So what does this mean when we are working with our students?  It means we want to encourage our students to think about language, be flexible, and think about if it makes sense within the context.  It is more than reading  a string of words.   The word meaning they memorized may not always work in every context.   They need to think about a variety of possible  meanings to get the best fit.  It means we want them to question, make associations, compare descriptive features, and contrast meanings.  We encourages students to be active thinkers and  in the process the information stays with them.

      For examples of speech activities using meta linguistics tasks, go to the top navigation heading and click on the section labeled Vocabulary.   Making word association is a great task for encouraging meta linguist skills. There is a good sampling of cards for download in that section.    There are free previews so that you can try some of them out with your students. You can get a pretty good tool box by just downloading all the previews and free cards.  Click on the star for a free preview and download of the Word Association Bundle. Click on the blue print for a direct link to TPT. The cards on TPT are available with the digital down load overlays and self checking with bar codes that work with the task cards or digitally.

Finding what is wrong with Silly Sentences is another activity that forces students to think about facts and how words relate to each other. It provides opportunities for students to recognized when the meaning doesn’t fit and not take it at face value. This is an important skill for today when we are bombarded constantly with false facts in social media. There are several sets of those for free downloads in the vocabulary section. I hope the activities in vocabulary section help you to explore and enhance the way you work on vocabulary development with your students.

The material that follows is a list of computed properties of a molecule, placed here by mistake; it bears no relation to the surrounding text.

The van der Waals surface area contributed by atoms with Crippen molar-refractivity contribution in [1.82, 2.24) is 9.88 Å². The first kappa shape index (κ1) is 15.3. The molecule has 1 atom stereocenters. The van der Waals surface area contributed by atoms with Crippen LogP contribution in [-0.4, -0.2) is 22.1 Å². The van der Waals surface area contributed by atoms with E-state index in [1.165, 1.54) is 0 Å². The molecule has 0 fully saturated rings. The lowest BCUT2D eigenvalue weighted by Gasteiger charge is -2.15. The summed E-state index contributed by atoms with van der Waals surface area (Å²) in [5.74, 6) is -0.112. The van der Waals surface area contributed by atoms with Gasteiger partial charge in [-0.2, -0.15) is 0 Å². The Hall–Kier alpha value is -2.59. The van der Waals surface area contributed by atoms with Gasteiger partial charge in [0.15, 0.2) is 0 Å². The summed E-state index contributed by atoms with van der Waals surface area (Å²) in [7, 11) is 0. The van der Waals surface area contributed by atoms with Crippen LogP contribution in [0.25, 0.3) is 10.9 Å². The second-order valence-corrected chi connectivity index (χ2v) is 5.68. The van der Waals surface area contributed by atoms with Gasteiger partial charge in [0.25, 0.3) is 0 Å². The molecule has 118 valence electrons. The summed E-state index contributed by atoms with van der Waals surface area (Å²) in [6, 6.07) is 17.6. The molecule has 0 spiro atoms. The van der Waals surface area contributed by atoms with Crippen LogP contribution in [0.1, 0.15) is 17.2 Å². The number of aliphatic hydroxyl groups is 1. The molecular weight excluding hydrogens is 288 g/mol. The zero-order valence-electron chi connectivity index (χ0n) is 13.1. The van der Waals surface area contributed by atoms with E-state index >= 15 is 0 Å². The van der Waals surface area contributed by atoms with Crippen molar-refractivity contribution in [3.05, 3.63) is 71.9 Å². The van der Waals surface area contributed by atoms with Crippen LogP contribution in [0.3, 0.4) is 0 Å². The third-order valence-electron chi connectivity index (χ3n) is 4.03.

Comprehending and Answering “How” Questions

30 Aug

The task of answering “How” questions is often difficult for students. Students who have language delays, autism, or are second languages learners often have trouble answering  with the correct information. The answers are often not as predictable as other question forms.

“How” questions are especially important in upper elementary grade levels and beyond. Many programs are science, technology, engineering and mathematics (STEM) oriented. Students are required to integrate their knowledge and figure out how it all works together. It requires a higher level of thinking and language skills to figure out what information is being asked for to answer a question.  Students  often need the ability to problem solve or take on  another perspective to answer a question correctly.